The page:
public static void main(String[] args) {, args);

File : > src > main > java > com.emse.spring.faircorp.FaircorpApplicationTests is the test file of your FaircorpApplication. In a good application, all files are tested and verified by unit tests

@RunWith(SpringRunner.class) // (1)
@SpringBootTest // (2)
public class FaircorpApplicationTests {

	public void contextLoads() {

  • (1) Runner to use when we want to test a Spring class

  • (2) Annotation which creates an application context dedicated for tests

You can run this test if you click on green button image::../../img/training/spring-intro/run-test-b759d4c303.png[]

File : > src > main > resources > it contains all the application properties. For the moment this file is empty

  • A property has a key and a value.

  • In your code you read a property by its key and Spring will load the value at runtime

  • Properties help to customize app on a particular environment+

Launch application

With Gradle

./gradlew --continuous bootRun // (1)

INFO 9740 --- [  restartedMain] s.b.c.e.t.TomcatEmbeddedServletContainer : Tomcat started on port(s): 8080 (http)
INFO 9740 --- [  restartedMain] : Started SpringBootIntroApplication in 2.971 seconds
<==========---> 80% EXECUTING
> :bootRun  // (2)</==========--->
  • (1) the --continuous gradle option will restart the server when we recompile the project

  • (2) the build gets "stuck" at XX%, but the server is actually started and ready to accept connections. To stop the application use kbd: [Ctrl + c]

A this step you can open URL localhost:8080 in your favorite browser. You should see this page

spring page first

If Spring can’t start your app you must read the logs in your terminal. For example il port 8080 is already used you will have this error



Web server failed to start. Port 8080 was already in use.


Identify and stop the process that's listening on port 8080 or configure this application to listen on another port.


Use [Ctrl + c] to stop the application

Application packaging

With Spring Boot, your application is packaged in a jar file containing an embedded application server to run your code

mvc run
./gradlew assemble
  • This task generate a jar (Java archive) in build/libs.

  • jar name is faircorp-0.0.1-SNAPSHOT.jar. It contains everything you need to launch the application (conf + libs)

To launch your Spring Boot App you can execute


java -jar build/libs/faircorp-0.0.1-SNAPSHOT.jar

You can stop your app [Ctrl + c]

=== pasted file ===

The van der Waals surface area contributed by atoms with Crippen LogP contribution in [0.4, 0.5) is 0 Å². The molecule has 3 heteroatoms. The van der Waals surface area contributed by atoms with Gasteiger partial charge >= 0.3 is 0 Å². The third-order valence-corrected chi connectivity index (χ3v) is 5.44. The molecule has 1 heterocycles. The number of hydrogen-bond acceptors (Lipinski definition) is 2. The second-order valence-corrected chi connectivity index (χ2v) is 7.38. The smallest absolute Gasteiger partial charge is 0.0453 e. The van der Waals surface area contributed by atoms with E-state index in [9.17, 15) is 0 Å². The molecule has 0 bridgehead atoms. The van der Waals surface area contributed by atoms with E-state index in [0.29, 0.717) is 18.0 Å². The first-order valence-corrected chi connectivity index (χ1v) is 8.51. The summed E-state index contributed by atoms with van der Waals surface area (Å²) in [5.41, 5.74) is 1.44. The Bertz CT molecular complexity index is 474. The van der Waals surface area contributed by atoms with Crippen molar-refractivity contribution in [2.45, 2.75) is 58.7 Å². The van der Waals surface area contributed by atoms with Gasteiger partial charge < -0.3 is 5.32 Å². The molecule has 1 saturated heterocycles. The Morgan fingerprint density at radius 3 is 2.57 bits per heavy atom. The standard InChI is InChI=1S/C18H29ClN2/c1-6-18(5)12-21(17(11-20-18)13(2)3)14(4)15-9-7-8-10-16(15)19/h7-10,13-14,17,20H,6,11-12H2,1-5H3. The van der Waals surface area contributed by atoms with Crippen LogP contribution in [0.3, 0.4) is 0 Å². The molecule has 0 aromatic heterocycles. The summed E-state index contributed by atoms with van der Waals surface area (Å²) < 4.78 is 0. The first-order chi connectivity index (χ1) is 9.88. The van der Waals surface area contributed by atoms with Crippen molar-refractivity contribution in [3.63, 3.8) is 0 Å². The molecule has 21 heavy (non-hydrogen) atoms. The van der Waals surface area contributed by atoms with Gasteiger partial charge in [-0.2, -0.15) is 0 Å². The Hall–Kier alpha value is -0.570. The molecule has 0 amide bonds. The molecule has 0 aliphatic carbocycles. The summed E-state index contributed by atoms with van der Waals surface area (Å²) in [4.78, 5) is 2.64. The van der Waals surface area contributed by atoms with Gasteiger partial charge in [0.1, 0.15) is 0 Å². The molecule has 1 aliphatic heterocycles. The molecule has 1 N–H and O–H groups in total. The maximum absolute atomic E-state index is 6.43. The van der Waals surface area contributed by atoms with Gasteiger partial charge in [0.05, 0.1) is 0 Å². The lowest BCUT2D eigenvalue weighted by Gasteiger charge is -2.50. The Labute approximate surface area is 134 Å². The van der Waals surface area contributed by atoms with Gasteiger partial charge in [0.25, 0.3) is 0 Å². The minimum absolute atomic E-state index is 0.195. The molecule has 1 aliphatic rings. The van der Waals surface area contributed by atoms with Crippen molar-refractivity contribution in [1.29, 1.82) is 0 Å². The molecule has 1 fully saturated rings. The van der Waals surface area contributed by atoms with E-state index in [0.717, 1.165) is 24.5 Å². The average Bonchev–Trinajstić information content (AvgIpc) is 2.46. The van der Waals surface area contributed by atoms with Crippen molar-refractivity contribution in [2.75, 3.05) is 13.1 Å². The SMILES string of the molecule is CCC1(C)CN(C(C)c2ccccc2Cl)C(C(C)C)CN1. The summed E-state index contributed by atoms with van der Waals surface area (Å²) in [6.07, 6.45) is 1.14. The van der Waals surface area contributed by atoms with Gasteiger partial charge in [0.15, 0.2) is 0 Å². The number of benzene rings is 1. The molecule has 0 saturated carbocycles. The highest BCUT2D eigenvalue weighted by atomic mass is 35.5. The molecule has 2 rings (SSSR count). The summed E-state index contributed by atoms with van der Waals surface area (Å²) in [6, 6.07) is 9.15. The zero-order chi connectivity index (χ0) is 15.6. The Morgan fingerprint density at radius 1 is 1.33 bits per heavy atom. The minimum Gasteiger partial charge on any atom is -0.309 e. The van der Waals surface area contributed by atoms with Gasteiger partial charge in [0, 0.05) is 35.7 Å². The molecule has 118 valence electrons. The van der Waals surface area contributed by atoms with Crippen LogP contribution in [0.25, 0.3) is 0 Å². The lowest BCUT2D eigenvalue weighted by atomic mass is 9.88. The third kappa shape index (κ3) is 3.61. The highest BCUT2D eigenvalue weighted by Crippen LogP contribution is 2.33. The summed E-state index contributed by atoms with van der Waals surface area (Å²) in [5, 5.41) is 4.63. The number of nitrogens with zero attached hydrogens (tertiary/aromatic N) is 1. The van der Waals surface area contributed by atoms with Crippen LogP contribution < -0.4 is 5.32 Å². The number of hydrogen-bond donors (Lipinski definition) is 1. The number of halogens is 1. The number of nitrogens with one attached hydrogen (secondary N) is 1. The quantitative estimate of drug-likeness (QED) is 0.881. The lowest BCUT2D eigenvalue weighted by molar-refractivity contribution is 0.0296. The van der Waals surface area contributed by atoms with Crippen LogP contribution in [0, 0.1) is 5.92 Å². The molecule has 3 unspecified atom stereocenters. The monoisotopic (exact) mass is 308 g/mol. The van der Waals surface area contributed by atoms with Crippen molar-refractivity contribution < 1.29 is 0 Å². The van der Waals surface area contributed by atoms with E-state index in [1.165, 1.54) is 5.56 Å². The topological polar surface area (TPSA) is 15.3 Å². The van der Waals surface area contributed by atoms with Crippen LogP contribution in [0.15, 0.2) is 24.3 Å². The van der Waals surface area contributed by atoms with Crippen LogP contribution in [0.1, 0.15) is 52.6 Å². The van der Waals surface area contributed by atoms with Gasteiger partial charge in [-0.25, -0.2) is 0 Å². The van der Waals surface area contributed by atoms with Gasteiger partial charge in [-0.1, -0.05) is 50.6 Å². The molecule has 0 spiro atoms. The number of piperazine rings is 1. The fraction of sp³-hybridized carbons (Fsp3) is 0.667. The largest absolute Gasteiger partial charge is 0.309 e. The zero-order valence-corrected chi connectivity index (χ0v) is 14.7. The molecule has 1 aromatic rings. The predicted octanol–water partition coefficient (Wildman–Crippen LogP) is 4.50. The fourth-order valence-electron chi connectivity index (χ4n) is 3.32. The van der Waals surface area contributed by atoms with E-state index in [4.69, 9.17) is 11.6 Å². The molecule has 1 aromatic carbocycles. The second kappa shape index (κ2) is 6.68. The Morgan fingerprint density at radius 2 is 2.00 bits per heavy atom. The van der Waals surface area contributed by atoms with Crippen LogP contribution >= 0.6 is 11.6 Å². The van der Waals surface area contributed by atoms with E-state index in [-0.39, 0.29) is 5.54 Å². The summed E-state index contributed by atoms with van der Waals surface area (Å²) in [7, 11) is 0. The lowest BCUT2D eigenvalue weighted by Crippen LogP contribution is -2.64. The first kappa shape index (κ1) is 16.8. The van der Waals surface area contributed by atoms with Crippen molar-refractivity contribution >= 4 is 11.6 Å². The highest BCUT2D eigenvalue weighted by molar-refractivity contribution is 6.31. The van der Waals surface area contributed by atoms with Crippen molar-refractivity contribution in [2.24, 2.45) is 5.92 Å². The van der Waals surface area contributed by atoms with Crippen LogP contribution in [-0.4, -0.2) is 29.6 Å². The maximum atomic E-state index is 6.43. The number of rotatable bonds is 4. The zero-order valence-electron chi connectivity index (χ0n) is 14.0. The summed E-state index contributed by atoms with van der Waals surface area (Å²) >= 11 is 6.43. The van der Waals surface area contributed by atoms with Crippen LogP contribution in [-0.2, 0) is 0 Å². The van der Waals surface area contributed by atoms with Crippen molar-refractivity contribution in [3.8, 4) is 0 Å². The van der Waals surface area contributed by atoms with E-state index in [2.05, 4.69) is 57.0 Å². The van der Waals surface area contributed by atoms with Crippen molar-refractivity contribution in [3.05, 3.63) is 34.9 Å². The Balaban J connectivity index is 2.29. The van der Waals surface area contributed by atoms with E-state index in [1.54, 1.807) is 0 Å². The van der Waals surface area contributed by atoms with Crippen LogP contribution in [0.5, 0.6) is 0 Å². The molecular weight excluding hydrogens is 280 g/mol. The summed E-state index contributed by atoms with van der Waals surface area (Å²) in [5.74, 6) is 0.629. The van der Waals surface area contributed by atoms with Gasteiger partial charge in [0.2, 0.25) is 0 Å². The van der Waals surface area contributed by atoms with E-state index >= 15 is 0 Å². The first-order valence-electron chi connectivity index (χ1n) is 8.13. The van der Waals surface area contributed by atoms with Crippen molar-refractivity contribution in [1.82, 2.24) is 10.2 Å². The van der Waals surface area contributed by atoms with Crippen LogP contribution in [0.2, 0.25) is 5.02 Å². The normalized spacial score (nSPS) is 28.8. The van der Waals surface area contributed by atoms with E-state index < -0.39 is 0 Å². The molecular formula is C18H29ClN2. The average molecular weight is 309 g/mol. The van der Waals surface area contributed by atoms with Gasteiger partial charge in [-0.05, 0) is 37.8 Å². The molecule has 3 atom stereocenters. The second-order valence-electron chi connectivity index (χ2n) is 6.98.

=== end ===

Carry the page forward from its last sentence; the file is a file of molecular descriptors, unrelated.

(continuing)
Launch application in dev mode

com.emse.spring.faircorp.FaircorpApplication is a bootable class because it contains a main class

public static void main(String[] args) { }

Open this class. You can click on the green button in the margin run class

or use launch configuration in your toolbar run config

When app is started, Run pannel is opened on the bottom. This pannel contains logs (if you search informations on errors). The button stop (red square) can be used to stop app

run class2

This third solution to launch the application is the one recommended when you develop your application

Update the welcome page of your app

  1. Create a new file in src/main/resources/static. The name will be index.html

  2. In this file copy the following code

            <title> Spring in practice</title>
            Hello world
  3. Recompile your code or restart your app

  4. Reopen localhost:8080 in your browser. You should see your Hello message

Understand what’s happened

In few lines you have started your first Spring project. I spoke about Spring, Spring Framework, Spring Boot…​ But what’s the difference ?

Spring Framework

is a popular, open-source, Java-based application framework - we saw before that we have many other projects for big data, storing data, securing applications, and more!

Spring based applications have a lot of configuration.

Spring Boot

takes an opinionated view of the Spring platform and third-party libraries.

With Spring Boot, it’s easy to create applications for all types of workloads. Most Spring Boot applications need very little Spring configuration.

Spring Boot is a "convention over configuration" type of framework, with no code generation.

When we use Spring MVC (the original web framework built on the Servlet API), we need to configure for example the dispatcher servlet among other things. When we use the Spring support of Hibernate/JPA, we would need to configure a datasource, an entity manager factory, a transaction manager…​

Spring Boot simplifies all of these configuration elements, by auto-configuration. For example, when it sees spring-webmvc on the classpath, Spring Boot adds automatically @EnableWebMvc on your context.

With Spring boot we will use starters

dependencies {

The starter name starts by spring-boot-starter-XXXX and use a suffix XXXX (web, cache, data-jpa, mustache, web…​)

In the next course we will see how to add objects to our app and how we can linked them each other…​